Sorry for the radio silence

Since i last posted i received a summary from Mr G the neuro surgeon about my recent MRI and scan. Here’s the major content from the letter:

Left-sided pituitary macroadenoma
OGGT awaited and raised IGF1
Hyperprolactinemia (prolactin 2,289)
Asthma and supraventricular tachycardia

Further to our discussion I reviewed this pleasant 34-year-old web designer together with his
partner and her mother in my outpatient clinic. I note that he has been suffering with dental
problems for a number of years and was eventually diagnosed to have
acromegaly this year. On closer questioning he also admitted to intermittent duli headaches
frontaliy, snoring (but not sleep apnoea) galactorrhoea and increased sweating but denied
any major changes in his hands and feet size.

From an endocrine perspective I note that he has a significantly raised IGF (151nmol/L: ULN
was 39.9) and his prolactin was also raised (2,289 and 1,390 at presentation), with evidence
of hypogonadotropic hypogonadism. I note that he was due to have an OGGT and I would be
grateful if you are able to forward the growth hormone results for our records.

(The results for OGGT were 5.6, 4.2, 4.9, 5.0, 4.4, 5.0 mcg/l)

Since the diagnosis the patient has also been on Cabergoline (for 4 weeks) with
improvement in snoring and galactorrhoea. More recently he has been on daily injections of
octreotide (for approximately 3-4 weeks), without any major change in his clinical state.

MR scan of brain (June and September 2012) continues to show a sizeable left-sided
macroadenoma with areas of cystic change and encroachment into the left cavernous carotid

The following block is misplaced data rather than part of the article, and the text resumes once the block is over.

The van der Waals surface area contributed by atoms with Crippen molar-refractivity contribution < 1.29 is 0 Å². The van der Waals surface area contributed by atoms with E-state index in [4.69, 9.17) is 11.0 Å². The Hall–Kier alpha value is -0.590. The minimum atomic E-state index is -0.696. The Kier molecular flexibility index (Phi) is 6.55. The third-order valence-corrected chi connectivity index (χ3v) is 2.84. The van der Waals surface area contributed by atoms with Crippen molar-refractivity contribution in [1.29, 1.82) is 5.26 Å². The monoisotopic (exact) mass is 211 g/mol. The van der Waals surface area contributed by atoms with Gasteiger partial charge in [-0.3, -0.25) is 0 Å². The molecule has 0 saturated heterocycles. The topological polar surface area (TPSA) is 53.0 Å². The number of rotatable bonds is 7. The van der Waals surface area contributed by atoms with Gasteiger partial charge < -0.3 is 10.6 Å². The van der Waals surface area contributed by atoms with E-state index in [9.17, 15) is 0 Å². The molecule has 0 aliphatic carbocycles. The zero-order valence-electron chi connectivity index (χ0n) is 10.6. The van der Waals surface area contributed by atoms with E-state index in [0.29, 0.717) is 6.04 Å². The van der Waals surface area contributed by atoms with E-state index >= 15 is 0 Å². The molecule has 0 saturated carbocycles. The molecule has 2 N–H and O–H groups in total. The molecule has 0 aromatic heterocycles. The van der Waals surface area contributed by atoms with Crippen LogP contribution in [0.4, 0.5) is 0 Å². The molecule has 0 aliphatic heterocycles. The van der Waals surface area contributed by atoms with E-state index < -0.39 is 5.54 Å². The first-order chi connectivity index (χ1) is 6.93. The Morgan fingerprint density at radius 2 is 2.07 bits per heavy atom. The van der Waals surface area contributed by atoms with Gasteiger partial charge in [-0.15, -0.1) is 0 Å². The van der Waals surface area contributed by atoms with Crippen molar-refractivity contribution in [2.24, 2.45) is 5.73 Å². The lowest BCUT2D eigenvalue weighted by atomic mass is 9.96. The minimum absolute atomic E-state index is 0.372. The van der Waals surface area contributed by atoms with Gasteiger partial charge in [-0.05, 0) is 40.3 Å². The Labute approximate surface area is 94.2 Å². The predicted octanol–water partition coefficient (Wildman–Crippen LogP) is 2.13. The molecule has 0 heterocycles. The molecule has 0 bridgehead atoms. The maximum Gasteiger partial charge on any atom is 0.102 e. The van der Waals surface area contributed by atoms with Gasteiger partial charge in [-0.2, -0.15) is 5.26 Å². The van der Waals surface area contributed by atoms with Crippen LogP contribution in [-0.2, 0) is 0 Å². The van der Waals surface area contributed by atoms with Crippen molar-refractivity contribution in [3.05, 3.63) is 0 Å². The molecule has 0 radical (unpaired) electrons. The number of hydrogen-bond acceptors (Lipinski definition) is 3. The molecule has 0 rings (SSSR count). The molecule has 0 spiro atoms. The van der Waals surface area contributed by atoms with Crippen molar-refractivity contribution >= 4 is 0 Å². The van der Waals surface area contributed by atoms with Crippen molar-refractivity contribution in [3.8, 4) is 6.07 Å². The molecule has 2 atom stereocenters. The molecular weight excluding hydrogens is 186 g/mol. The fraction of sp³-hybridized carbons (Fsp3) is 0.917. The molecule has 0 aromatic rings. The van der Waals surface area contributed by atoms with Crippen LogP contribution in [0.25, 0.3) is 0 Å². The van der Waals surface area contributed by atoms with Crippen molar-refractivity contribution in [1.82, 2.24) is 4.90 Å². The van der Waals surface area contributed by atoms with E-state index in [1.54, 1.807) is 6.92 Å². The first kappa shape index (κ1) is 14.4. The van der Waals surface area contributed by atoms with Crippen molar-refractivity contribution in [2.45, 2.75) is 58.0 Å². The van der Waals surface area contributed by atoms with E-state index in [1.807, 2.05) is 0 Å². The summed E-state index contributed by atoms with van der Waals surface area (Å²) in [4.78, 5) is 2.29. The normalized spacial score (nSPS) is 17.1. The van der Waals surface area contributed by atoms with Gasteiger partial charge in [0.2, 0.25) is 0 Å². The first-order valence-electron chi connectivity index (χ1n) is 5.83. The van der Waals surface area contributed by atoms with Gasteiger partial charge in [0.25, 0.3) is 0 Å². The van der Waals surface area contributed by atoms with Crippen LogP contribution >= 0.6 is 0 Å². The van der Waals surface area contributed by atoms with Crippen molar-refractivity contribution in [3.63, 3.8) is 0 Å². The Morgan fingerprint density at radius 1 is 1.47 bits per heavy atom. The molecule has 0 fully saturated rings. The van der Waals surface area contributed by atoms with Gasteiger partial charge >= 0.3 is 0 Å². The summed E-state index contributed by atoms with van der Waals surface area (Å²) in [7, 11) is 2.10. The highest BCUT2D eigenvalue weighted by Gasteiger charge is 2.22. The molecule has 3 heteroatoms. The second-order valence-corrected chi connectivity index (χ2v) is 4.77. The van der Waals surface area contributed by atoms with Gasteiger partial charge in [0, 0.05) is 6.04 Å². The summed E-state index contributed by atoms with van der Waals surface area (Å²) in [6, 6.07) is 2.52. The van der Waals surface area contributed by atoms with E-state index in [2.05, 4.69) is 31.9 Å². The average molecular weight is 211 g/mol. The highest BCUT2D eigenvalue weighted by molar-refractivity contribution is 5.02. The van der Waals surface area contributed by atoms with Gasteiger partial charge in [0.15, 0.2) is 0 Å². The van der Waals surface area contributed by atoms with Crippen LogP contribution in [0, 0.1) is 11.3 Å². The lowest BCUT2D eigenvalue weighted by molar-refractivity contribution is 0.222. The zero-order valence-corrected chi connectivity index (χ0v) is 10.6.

artery loop. I suspect that the cavernous sinus is indeed involved although this can be further
confirmed at the time of surgery. The optic chiasm is not significantly compromised.

I have spent some time in clinic today going over the scan findings and treatment options
(surgical, medical andlor radiotherapy). Given the size and shape of the tumour I estimated
that surgery is approximate 60-70% likely to achieve disease remission and the patient is
aware that should early testing suggest residual tumour, re-exploratory surgery is an option.
Surgery (endoscopic transsphenoidal approach) carries <0.1% risk of major complications
(carotid and optic chiasm injury) and approximately 10-15% risk of lesser complications such
as infection, bleeding, CSF leak, neurological deficits, nasal symptoms, pituitary dysfunction,
need for lifelong hormone replacement and other general medical complications (chest,
heart, DVT/PE etc.). The patient understands the above and is happy to proceed. I have
arranged for him to attend the pre-operative clinic in due course”


Yes MR G has cancelled his fireworks party and is instead firing up his surgical rockets and going in to do battle with my pituitary tumour.

Albeit I was hoping for sooner and literally ticking the days off, a date is better than no date.

I’ve already bought my pyjamas (just need to sew up those nasty flappy bits at the front) and Crazy Pat’s sorted a not so new dressing gown (don’t ask).

How am i feeling?

Since i have come of the meds the tiredness and fuzzy head has sneaked back in but all in all i’m ok. Thanks for reading. Speak soon.


  1. Brilliant. This should bring your blood results back down with a bang nicely. :)

    Well those were the same odds I got from him Richard, and I’m fine now (two and three quarter years later). He said you are pleasant too. Now that’s a bonus, he’ll do an extra good job on you.

    He’s a medical pioneer of the “early postoperative” Growth Hormone testers, to see if he needs to dive straight back in (search for his research, thankfully his amazing spelling of his surname makes the search easier).

    This is excellent news!

    • Thanks for your message :) Yes all good news and literally counting down the days!

      Will research your latter point.

      Hey I got a nice email from a gent called Greg who has acro. Hope it’s ok as I mentioned your blog and told him about your experiences etc. Thanks and take care, Richard